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What You Can Do This Off-Season To Be A Better Golfer

Here in the northeast, the golf season is coming to a close.  Yes, less golf definitely sucks.  However, this is an opportune time to become a better golfer.  You may be wondering, “how can I become a better golfer when I’m not able to play golf?”  That’s a totally relevant question, but you can still get better this off-season without actually stepping foot on the course.

1.) Take care of any aches and pains

This is the best time to take care of any aches or pains you’ve been experiencing.  You may not have had the time to get them looked at during the season because well, you were too busy battling through them on the course.  By having to shut down completely from swinging will allow your body to recover the repetitive stress and strain that you placed on your body during the season.  Seek out a trained medical professional that understands your needs as a golfer so they can get you taken care of before the season starts up.

2.) Get started with a fitness program that will improve your golf game

Person deadlifting barbell from floor

If this is something that isn’t new to you, then keep up the good work and I commend you for already taking care of your body.  If you haven’t ever participated in a regular fitness program, now is a better time than ever to start!  By participating in a regular fitness regimen you will not only improve your general health and fitness, but you can also make dramatic improvements in your golf game.  I mean we’re talking increased distance on all of your shots, improved endurance throughout the season, and decreased risk of injuring yourself!  Make sure that you find a professional that specializes in working with and developing fitness programs for golfers.

3.) Dial in your recovery & nutrition

Plate of nutritious and healthy foods

I’m not talking about doing some hamstring stretches and foam rolling for hours.  What I am talking about is getting proper rest from working out, eating right, and getting the right amount of sleep.  Depending on your workout split during the off-season, you should be getting at least 2 days of rest during the week.  You can still do something active, but it doesn’t have to be as intense as your workout.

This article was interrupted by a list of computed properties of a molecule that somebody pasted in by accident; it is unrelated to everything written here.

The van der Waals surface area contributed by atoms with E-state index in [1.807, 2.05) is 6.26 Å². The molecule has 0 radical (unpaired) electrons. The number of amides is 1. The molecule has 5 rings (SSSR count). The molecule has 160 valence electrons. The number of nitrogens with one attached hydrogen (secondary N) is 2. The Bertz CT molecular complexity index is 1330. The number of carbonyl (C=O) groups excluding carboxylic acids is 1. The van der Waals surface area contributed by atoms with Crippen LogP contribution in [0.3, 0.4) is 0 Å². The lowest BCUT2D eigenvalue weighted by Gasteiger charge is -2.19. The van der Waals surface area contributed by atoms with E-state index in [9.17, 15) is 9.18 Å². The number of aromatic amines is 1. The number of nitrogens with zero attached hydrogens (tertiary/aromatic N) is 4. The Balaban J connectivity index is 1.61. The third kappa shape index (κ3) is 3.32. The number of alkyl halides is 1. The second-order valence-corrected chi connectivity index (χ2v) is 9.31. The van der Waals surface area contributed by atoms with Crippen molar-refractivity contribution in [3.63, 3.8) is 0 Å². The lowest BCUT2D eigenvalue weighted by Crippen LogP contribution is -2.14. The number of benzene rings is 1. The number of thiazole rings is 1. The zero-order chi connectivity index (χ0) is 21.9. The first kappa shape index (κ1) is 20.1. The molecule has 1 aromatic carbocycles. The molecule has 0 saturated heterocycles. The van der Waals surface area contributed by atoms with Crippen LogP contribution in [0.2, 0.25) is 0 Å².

When it comes to nutrition, I know this time of year can be one of the worst with all of the indulgences starting with Halloween through the holiday season up until New Year’s Day.  What I’m not saying is don’t indulge on those days.  Because you should indulge yourself on those days and enjoy your time with friends and family.  But what you shouldn’t do is let those indulgences carry over into days and weeks following the holiday, which is what most people do. But this is a great time to really learn what is best for your body.  You can take the time to really learn what you need for your body in terms of carbs, proteins, and fats, as well as the appropriate amount of hydration.  Not only will keeping your body hydrated and giving it the right amount of carbs, proteins, and fats will help you feel less sore from your workouts, but it will help your body operate the way it’s meant to.

The last and most often overlooked piece of recovery is sleep.  Sleep is vital to recovery from everyday activities but also your workouts.  Your body does so many amazing things while you’re sleeping including regulating hormones, repairing blood vessels, preps your brain for a full day of activity, and so many more things!  As an adult, you should be getting somewhere between 7-8 hours of sleep each night.

4.) Reflect and look ahead

Paper with writing to track goals

If you want to be a better golfer this upcoming season you should be setting goals for yourself.  The best way to do this is know what you did really well with this past season and where you need some work.  Obviously, you want to attack your weaknesses as working on things you’re already good at will not be very helpful to your game.  Think about what’s holding your game back.  Be brutally honest with yourself.  Is it 3-putting too much?  Consistency with your approach shots?  Spending too much time in the woods off the tee?  Or maybe it has to do with the mental side of the game?  Either way, really sit down and evaluate where you need to improve to take your game to the next level.


The point of all of this is that you have probably somewhere between 4-5 months to really improve upon your game while not actually playing.  Most of the time, you don’t have the luxury of time during the season to do these things, which makes this the best time for all of these suggestions.

If you need any help with aches or pains, development of a golf specific fitness program, or help with figuring out and setting goals, please reach out to me so we can set up a call together to get you playing the best golf of your life next season.  You can email at and we can get that call setup!

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